Where we work
We work in over 100 countries worldwide to document and conserve global plant and fungal diversity.
We work in over 100 countries, and partner with over 400 institutions worldwide, to help tackle some of the world’s biggest issues.
As a global resource for plant and fungal knowledge, we continue to discover and document plant and fungal diversity. We are only able to do this thanks to an extensive international network of partners, institutions, communities and consortia.
We deliver training and build capacity, so we can share our expertise to conserve and protect the world's future environment and its resources.
Discovering more species
Cameroon, Guinea, Mozambique and Uganda have been identified as Tropical Important Plant Areas (TIPAs) in Africa, thanks to our partnership with Plantlife International. There has been a surge of species discovery, for example, in Cameroon where the impressive ‘moon rocket’ tree (Desbordesia glaucescens) was found in lowland rainforest. As a result the hotspots of diversity in need of protection have now been identified.
In Sub-Saharan Africa desertification threatens some of the world’s poorest people. The Africa Union delivers a project known as Africa's Great Green Wall that aims to halt land degradation by introducing sustainable land use. We help partners in Mali, Burkina Faso and Niger by supplying suitable species that local communities request. For example, where native woodland has been deforested due overexploitation for grazing, fuel and charcoal we have supplied Acacia senega as replacements. This small tree not only provides fuel and charcoal but produces gum arabic which has many uses and can be sold for high prices.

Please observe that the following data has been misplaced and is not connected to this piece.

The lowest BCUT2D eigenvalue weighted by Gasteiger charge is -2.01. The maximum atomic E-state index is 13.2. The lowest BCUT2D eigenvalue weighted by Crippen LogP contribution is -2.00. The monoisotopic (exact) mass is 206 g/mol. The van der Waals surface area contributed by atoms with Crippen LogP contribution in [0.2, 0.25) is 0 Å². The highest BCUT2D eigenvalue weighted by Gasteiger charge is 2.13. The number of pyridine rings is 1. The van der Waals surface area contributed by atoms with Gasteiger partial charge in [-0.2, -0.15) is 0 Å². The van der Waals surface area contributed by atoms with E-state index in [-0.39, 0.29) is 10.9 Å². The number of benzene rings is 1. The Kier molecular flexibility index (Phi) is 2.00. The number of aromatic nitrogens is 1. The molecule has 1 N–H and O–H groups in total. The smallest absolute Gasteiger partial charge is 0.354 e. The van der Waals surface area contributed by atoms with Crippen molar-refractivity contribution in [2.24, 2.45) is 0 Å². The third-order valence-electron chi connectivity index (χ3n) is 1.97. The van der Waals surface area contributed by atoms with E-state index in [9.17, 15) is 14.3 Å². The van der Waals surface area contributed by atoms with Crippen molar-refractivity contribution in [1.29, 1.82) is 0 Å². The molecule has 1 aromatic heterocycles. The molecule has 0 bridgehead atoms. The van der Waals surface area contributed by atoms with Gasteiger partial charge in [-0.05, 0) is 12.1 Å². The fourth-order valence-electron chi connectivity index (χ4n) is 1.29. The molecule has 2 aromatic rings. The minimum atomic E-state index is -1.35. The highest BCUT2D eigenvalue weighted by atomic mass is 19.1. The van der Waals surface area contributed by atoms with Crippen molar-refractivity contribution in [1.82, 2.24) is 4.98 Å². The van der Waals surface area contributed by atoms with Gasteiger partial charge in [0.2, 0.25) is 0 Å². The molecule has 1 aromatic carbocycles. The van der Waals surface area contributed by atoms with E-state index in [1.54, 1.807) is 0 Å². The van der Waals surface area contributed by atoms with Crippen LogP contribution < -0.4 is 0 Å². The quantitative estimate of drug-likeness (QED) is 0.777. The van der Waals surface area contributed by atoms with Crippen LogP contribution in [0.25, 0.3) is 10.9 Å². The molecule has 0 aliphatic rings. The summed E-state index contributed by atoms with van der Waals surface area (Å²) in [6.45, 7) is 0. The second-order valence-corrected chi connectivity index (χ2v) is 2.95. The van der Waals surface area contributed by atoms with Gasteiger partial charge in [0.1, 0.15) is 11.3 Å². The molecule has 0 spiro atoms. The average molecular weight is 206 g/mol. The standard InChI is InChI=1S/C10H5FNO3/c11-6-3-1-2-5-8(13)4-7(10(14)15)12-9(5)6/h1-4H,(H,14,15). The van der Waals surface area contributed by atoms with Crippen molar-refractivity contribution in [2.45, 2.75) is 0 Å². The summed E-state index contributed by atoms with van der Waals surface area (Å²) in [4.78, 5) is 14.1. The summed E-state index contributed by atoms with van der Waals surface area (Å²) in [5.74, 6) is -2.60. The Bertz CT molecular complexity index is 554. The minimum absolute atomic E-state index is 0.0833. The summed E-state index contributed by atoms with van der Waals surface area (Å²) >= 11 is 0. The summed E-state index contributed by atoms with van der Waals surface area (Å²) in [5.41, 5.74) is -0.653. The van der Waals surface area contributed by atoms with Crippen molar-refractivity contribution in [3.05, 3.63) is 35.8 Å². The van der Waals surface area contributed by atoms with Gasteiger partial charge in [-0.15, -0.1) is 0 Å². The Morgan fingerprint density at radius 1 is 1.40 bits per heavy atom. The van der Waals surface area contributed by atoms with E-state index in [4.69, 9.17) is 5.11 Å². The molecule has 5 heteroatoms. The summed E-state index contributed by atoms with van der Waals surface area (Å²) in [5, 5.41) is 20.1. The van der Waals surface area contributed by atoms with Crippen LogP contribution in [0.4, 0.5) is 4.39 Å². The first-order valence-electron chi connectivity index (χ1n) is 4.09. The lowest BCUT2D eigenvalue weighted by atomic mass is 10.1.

West Central Africa is the area of greatest biodiversity richness in tropical Africa, we have a project on Detarioideae (a subfamily of forest trees widely found there). As well as studying its diversity and evolutionary history, the results feed in to GLDAFRICA a world-wide project that undertakes global legume assessments. The aim is to understand biodiversity loss using legumes (a major family of flowering plants) as a proxy to help in conservation planning.
Find out more about our projects in Africa
Knowledge sharing from artefacts
Barkcloth was once a vital material in the lives of Pacific islanders but European impact in the 19th century disrupted its production and use. This project looks at three internationally important barkcloth collections, one of which is in our Economic Botany Collection. The history of barkcloth has been researched using archives and analysing the materials, we have also undertaken fieldwork in the Pacific islands. The results have been combined in a joint database and shared by exhibitions, training and workshops.
Documenting the flora
New Guinea has been designated as one of the three remaining tropical wilderness areas by Conservation International. This tropical island has large areas of diverse intact habitats, from mangroves to rainforests and alpine grasslands. As part of our Tropical Important Plant Areas (TIPA) programme we work with in-country partners, especially Universitas Papua, to identify the important plant areas. We have undertaken many expeditions there and as a result we are naming, databasing and geo-referencing all incoming material.
Protecting medicinal plants
In Pakistan there is a strong traditional medicine sector which provides an important source of employment and healthcare, particularly in rural and tribal areas of the country. The country is blessed with a rich diversity of medicinal and aromatic plants, however this is threatened by unsustainable levels of harvesting, habitat degradation, climate change and a lack of regulation. A three-year project therefore aims to collect the seeds of 150 medicinal and aromatic plant species for conservation in-country and within our Millennium Seed Bank.
Find out more about our projects in Asia
Restoring habitats with native species